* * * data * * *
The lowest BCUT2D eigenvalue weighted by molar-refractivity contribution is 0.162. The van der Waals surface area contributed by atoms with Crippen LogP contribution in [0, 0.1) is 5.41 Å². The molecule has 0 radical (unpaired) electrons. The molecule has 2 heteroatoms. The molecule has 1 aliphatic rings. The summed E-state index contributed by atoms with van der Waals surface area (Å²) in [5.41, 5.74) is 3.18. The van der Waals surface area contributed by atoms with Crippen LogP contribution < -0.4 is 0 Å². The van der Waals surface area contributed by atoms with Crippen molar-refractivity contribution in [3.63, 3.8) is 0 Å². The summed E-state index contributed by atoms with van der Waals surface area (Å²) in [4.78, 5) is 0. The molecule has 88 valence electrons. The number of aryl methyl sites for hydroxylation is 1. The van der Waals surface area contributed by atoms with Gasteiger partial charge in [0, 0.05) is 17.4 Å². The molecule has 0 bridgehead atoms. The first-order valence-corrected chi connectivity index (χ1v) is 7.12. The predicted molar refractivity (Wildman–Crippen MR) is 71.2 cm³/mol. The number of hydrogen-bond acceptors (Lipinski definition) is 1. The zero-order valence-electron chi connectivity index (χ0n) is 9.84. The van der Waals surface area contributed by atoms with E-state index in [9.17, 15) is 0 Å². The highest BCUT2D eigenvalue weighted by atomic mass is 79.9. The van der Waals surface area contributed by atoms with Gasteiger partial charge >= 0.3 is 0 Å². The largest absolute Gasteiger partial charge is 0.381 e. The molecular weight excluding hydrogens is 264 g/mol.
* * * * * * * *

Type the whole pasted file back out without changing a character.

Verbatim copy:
The lowest BCUT2D eigenvalue weighted by molar-refractivity contribution is 0.162. The van der Waals surface area contributed by atoms with Crippen LogP contribution in [0, 0.1) is 5.41 Å². The molecule has 0 radical (unpaired) electrons. The molecule has 2 heteroatoms. The molecule has 1 aliphatic rings. The summed E-state index contributed by atoms with van der Waals surface area (Å²) in [5.41, 5.74) is 3.18. The van der Waals surface area contributed by atoms with Crippen LogP contribution < -0.4 is 0 Å². The van der Waals surface area contributed by atoms with Crippen molar-refractivity contribution in [3.63, 3.8) is 0 Å². The summed E-state index contributed by atoms with van der Waals surface area (Å²) in [4.78, 5) is 0. The molecule has 88 valence electrons. The number of aryl methyl sites for hydroxylation is 1. The van der Waals surface area contributed by atoms with Gasteiger partial charge in [0, 0.05) is 17.4 Å². The molecule has 0 bridgehead atoms. The first-order valence-corrected chi connectivity index (χ1v) is 7.12. The predicted molar refractivity (Wildman–Crippen MR) is 71.2 cm³/mol. The number of hydrogen-bond acceptors (Lipinski definition) is 1. The zero-order valence-electron chi connectivity index (χ0n) is 9.84. The van der Waals surface area contributed by atoms with E-state index in [9.17, 15) is 0 Å². The highest BCUT2D eigenvalue weighted by atomic mass is 79.9. The van der Waals surface area contributed by atoms with Gasteiger partial charge >= 0.3 is 0 Å². The largest absolute Gasteiger partial charge is 0.381 e. The molecular weight excluding hydrogens is 264 g/mol.